Seven years is really a stretch goal for our financial independence because we would only be 32 by that time and we would have to support ourselves for many years. I calculated that we probably need at least a portfolio worth $1.4 to $1.5 million with the based on an assumption that we live on around 4% of the portfolio and our side income. Some people think I am a bit crazy, but I really believe that it is possible even with children. Anyway, we will see in seven years, and hopefully is still around then so all of you can see if this grand goal has been achieved.

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My schoolmate Anna asked the following in a comment:

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Well, first I have to say that everyone’s priorities are different, but my husband and I are saving for both. We are both contributing 17% of our income to our 401ks and we have gotten used to that deduction so we don’t miss the money at all. We don’t totally max out our 401k but 17% is a good amount that we’re both comfortable with. We’re keeping most of what we save outside of our 401ks in a and a Vanguard index fund and we do intend to use the money to purchase a home sometime in the future.

Personally I think that saving for a house shouldn’t be put ahead of saving for retirement. The reason is that money grows exponentially in a retirement fund with time. Generally the earlier you start contributing the larger a nest egg you would have in the end. Diverting your money from a retirement fund to purchase a home would require much larger retirement contributions in the future to achieve the same nest egg. Lets use some real numbers to see what I mean.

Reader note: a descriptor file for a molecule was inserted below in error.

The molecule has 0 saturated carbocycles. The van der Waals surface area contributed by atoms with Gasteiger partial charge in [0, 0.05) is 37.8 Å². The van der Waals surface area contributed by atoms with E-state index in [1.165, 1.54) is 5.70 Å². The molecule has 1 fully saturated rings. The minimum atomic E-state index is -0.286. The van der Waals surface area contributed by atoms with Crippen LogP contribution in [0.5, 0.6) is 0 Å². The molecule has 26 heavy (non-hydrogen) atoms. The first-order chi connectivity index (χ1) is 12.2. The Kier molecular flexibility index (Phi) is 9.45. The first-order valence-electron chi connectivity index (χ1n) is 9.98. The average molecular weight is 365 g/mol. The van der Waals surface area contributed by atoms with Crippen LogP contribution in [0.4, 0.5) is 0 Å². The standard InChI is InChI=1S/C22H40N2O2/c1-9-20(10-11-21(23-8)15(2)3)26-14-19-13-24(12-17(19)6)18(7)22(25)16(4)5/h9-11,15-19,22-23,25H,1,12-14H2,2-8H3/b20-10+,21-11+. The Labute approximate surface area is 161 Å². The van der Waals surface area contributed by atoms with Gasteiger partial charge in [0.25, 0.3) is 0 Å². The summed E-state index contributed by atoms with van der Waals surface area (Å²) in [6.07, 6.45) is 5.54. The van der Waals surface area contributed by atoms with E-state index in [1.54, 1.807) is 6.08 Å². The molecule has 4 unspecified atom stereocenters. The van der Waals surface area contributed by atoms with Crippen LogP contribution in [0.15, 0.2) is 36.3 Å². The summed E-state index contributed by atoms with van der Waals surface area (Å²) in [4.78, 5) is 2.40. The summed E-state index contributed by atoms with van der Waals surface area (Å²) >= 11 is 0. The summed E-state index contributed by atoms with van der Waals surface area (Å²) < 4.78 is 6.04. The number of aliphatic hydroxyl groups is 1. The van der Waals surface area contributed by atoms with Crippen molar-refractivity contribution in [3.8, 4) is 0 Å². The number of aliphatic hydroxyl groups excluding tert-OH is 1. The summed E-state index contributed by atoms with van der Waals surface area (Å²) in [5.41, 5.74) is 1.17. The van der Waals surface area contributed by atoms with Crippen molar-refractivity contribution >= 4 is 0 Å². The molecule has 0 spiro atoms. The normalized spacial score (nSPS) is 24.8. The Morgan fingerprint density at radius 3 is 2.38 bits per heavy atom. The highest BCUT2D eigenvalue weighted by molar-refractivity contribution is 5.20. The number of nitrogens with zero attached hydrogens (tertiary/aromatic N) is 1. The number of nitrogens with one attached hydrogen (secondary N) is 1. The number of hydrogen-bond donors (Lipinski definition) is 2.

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Suppose that I put $1200 a month into a 401k. Since this money is contributed pre-tax, I am actually seeing a deduction of about $800 from my paycheck due to my fairly high tax rate in California. I can withdraw from my 401k at the age of 59.5 without penalty, so I can keep on contributing for at least 35 years. Assuming a fairly conservative average annual growth rate of 7% a year, my nest egg will grow to approximately $1,990,611 at age 59.5. Meanwhile I can still save whatever money I have left for a home.